Wherever one turns in the United States these days, one cannot help but find instances of the politics of identity and identification at work.
Interested in how communities respond to death in moments of crisis, we proposed to (re)install SILENCE=DEATH, the neon sign created in 1987 by Gran Fury, as part of our 2015 exhibition at the New Museum, “P.O.L.E. (People Objects Language Exchange).”
The first time I met an actor, I was eleven years old. She was too. Her teeth were like razors. She sharpened them on her lunch pail to look like a ghoul.
I don’t want to talk about identity within performance. I’m more likely to think, usually, how to fuck up, fuck with, and fuck identity out of itself so long as it insists on the “I” coming out first.
In Chicago, 2011, my sister Mark Aguhar (1987 2012) and I came to know each other through a utopian network of queers that would congregate at art and music shows, queer/activist community gatherings, and dance parties such as the legendary Chances Dances.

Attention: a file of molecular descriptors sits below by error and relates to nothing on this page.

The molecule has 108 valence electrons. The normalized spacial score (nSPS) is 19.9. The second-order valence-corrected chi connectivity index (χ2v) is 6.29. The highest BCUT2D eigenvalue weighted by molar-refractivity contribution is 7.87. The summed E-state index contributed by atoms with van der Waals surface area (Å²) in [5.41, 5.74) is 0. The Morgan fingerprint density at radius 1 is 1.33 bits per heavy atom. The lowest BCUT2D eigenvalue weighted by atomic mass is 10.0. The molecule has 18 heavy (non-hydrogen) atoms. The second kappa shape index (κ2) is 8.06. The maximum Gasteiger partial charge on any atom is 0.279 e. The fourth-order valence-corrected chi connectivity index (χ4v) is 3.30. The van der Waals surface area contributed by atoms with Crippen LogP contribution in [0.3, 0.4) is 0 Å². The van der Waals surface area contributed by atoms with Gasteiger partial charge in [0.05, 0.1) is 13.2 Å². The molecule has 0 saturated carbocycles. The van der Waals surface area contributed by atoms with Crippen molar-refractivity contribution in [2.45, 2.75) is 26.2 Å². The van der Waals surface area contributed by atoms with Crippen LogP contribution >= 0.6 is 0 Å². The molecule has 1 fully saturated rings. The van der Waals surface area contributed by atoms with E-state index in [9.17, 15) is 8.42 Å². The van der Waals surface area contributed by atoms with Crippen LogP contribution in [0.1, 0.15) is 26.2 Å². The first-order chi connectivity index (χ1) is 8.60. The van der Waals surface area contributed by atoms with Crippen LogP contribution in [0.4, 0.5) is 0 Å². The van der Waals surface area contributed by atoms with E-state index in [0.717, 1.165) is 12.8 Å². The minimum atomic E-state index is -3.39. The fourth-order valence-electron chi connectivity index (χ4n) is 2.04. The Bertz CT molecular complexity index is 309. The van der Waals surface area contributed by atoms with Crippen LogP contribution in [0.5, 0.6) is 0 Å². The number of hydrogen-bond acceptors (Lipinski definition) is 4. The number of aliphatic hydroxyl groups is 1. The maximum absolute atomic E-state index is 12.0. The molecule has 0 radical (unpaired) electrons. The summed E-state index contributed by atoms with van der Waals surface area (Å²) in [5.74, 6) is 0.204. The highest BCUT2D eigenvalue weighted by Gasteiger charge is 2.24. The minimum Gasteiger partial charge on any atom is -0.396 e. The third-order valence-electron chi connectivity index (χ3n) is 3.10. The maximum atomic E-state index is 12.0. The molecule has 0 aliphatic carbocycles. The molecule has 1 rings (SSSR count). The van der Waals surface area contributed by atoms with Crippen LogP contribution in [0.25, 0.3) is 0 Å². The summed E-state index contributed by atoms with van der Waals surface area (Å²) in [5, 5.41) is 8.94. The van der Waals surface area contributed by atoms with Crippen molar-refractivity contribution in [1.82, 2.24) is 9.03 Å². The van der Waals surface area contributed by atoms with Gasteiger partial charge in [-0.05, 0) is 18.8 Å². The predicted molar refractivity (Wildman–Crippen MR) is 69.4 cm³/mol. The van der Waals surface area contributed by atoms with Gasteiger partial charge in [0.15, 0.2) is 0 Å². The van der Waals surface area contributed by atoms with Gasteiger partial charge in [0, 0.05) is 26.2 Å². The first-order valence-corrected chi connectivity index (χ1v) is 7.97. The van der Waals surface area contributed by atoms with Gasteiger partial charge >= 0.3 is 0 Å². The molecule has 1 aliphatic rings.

The following is excerpted from a conversation between Rafa Esparza and Erin Christovale that took place in June in Elysian Park.
The Indian story about a woman who married a bear gets told in many ways. I see it happening in Vermont. That’s where I’m the woman who got lost in the woods and spent a night in the snow, on a bed of two leather gloves.
Writing from our present historical moment in the city of Los Angeles, real estate interests force two of the best-organized and longest-running all-ages punk venues (The Smell and pehrspace) to move, shut down, or change.
In quantum mechanics, the uncertainty principle states that the more precisely the position of a particle is determined, the less precisely its momentum can be known, and vice versa.